2 Conn. ambulance firms to pay $600,000 in insurance fraud settlement
They allegedly improperly billed Medicare and Medicaid by charging for "medically unnecessary transportation" for patients going to and from regular dialysis appointments
By Frank Juliano
STRATFORD, Conn. — Two local ambulance services under the same ownership and covering nearly all of Fairfield County, have agreed to pay nearly $600,000 to the federal government to resolve allegations that they improperly billed Medicare and Medicaid.
Nelson and Access Ambulance Service charged for "medically unnecessary transportation" for patients going to and from regular dialysis appointments, said Thomas Carson, spokesman for U.S. Attorney Deirdre M. Daly.
The companies provide services to patients at a number of hospitals and nursing homes in the region, including in Danbury, Bridgeport, Stamford and Greenwich.
"The government alleges that the companies, which have the same ownership, regularly transported patients by ambulance, at an average cost of about $380 for each round trip, when the patients did not meet the criteria of being `bed confined' or otherwise have a medical condition requiring transportation by ambulance," the spokesman for the federal prosecutor said Thursday.
Patients transported by Nelson and Access were typically picked up at their residences or at nursing homes and transported by ambulance to and from dialysis treatment three times per week, Carson said.
The regulations indicate that the patient must be "bed confined" or otherwise have a medical condition such that transportation by ambulance is medically required.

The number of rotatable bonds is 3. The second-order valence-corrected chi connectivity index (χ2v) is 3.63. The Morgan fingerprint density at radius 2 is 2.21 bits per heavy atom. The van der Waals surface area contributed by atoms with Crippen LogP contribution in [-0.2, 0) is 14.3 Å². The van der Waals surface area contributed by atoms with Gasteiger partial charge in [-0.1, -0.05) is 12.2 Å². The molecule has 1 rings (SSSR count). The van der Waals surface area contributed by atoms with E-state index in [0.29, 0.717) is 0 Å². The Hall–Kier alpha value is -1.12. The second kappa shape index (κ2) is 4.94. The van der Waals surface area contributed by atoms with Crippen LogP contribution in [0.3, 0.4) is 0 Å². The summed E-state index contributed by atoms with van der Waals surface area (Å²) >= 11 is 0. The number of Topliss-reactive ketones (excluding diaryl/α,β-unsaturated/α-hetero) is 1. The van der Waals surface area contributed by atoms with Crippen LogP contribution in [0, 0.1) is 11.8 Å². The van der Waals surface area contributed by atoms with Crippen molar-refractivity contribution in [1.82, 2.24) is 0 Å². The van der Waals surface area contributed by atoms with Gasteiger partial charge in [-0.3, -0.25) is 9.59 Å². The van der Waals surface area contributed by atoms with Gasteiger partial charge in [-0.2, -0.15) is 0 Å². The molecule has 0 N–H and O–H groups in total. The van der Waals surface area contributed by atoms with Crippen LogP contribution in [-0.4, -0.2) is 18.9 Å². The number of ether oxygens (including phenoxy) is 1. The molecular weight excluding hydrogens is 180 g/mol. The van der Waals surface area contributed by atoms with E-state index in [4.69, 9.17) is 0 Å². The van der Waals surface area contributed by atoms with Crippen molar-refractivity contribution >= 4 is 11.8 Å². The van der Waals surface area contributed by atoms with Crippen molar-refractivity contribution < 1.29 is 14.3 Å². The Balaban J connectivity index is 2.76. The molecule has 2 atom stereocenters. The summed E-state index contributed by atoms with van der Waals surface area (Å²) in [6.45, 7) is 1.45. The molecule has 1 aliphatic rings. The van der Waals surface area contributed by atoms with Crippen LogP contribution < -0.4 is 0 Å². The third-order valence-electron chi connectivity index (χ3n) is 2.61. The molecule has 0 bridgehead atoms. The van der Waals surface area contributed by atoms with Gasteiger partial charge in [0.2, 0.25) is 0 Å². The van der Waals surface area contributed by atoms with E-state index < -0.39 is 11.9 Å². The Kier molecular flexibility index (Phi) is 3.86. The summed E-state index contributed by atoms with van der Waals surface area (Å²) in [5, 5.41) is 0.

Some of the same patients Nelson and Access brought to dialysis in an ambulance were taken to and from other doctor's visits in a wheelchair van, for about $60 for each round trip, Carson said.
In entering into the civil settlement agreement, Nelson and Access did not admit liability but they agreed to pay out $595,000 to resolve the allegations.
The incidents of improper billing allegedly occurred between January 2008 and August 2013, Carson said. The case was investigated by the Office of Inspector General for the Department of Health and Human Services and the Federal Bureau of Investigation.
Attorneys for Nelson and Access sent Hearst Connecticut Media the following written statement regarding the investigation: "Nelson and Access Ambulance have fully cooperated with the Office of the U.S. Attorney. Nelson and Access Ambulance transported its patients according to the written instructions of their physicians, which is known in the medical field as a Physician Certificate Statement (`PCS') and also referred to as a Certificate of Medical Necessity (`CMN'). These forms state that in the physician's professional medical opinion, this patient requires transport by ambulance and should not be transported by other means. The patient's condition is such that transportation by medically trained personnel is required. Nelson and Access Ambulance continue to believe that the transportation it provided to its patients at the physician's written direction was the safest method of transportation for its patients."
Carson said in a news release that the ambulance company has offices in Bridgeport and North Haven, but Phil Onofrio, vice president of operations for Nelson and Access, said Thursday that the company no longer has an office in Bridgeport.
"We're moving into a building on Research Drive in Stratford, but there is no signage up yet,'' he said.
Onofrio told Hearst Connecticut Media in an interview two years ago that there had been issues with an aggrieved ex-employee who was forging documents. Onofrio did not name the former employee.
The case is being prosecuted by Assistant U.S. Attorney Richard M. Molot and Auditor Kevin Saunders. People who suspect health care fraud are encouraged to report it by calling 1-800-HHS-TIPS or the Health Care Fraud Task Force at 203-777-6311.
©2015 the Connecticut Post (Bridgeport, Conn.)
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